A regularly maintained UPS system should give up to 10 years or more of consistent high reliability and service operation. Without regular UPS maintenance, the probability of a fault or alarm condition becoming critical is almost inevitable. Why? Well any UPS system has consumable parts and the major ones are the batteries used for energy storage, fans and capacitors.
Most UPS systems rely on valve regulated lead acid batteries and either 5-year or 10-year design life battery blocks. Within a server room or datacentre the ambient temperature is typically within the required 20-25˚C range to ensure battery performance. In terms of replacement this means that a 5-year battery set will be replaced around years 3-4 and a 10-year within years 7-8. Lithium-ion batteries typically have a 10-year or more design life and though having a higher initial capital cost are more temperature tolerant as well as being more suited to a higher number of charge/discharge cycles. It is important to remember that VRLA UPS batteries are best suited to a standby power operation and over 80% of UPS failures are linked directly to a poorly monitored or aged battery set.
Fans and capacitors have long working and design lives and will typically be replaced as part of a refurbishment project around years 8-10. Fans may require earlier replacement if the environment is dusty or dirty and especially if fan filters and covers are not used. It is important to consider capacitor replacement as electronic components like these can dry-out over time and develop ‘hot-spots’ with the potential for thermal runaway.
A final point should be noted in terms of whether the UPS uses a closed or open protocol. This refers to the communications used by UPS maintenance and service engineers to access alarm logs and set points within the uninterruptible power supply. The issue is that an ‘closed’ protocol ties service and maintenance into the manufacturer and service partner. This can lead to a higher cost for both labour and manufacturer certified parts. This higher cost should however be weighed against the fact that the work and any replacement parts should carry a manufacturer or supplier warranty. Sometimes you can get a lower cost service engineer, but they do not have the right software or access to certified parts. Your system is ‘fixed’, but the overall long-term reliability is degraded.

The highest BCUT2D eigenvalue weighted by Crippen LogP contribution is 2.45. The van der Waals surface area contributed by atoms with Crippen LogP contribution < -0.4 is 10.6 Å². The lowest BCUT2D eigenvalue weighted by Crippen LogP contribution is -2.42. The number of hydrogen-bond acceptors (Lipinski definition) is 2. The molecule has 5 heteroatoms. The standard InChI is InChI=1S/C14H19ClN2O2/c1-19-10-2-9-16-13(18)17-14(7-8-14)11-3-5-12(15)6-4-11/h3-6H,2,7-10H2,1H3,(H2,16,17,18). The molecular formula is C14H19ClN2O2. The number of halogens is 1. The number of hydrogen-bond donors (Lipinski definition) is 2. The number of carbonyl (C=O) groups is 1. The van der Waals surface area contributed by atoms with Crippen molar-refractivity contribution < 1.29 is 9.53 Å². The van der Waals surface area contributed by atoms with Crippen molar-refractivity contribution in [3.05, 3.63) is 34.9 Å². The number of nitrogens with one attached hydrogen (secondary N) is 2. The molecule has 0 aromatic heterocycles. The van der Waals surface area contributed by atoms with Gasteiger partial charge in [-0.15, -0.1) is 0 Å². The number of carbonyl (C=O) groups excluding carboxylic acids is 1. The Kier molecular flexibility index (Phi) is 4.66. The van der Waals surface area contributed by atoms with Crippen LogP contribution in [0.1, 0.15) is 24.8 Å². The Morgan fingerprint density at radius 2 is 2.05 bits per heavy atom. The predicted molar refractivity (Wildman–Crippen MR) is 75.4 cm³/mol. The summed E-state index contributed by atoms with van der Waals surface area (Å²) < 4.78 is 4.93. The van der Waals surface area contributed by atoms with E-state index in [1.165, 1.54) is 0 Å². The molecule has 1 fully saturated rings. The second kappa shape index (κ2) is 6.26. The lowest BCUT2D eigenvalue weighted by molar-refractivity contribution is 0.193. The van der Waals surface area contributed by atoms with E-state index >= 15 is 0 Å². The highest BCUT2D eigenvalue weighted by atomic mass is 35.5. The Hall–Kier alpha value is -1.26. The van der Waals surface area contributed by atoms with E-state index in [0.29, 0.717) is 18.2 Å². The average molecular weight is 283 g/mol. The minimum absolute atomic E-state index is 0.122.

Total Cost of Ownership (TCO) is an important calculation when considering the purchase of any system for a critical environment such as a server room or datacentre. The TCO calculation should consider costs and details of any warranties (both standard and extended) and UPS maintenance contract provisions and the levels of service provided. Without regular maintenance the longer-term reliability and performance of a critical infrastructure component such as a UPS or cooling system cannot be guaranteed, and the overall bathtub curve will inevitably be far shorter.
Server rooms should be designed to provide a secure and managed environment in which to run critical IT servers and network infrastructures. Facilities vary in size from IT closets to computer rooms, Edge to regional and even hybrid datacentres. Whatever the size of the setup, each will have a core set of systems that require regular inspection and maintenance in order to ensure their uptime and resilience.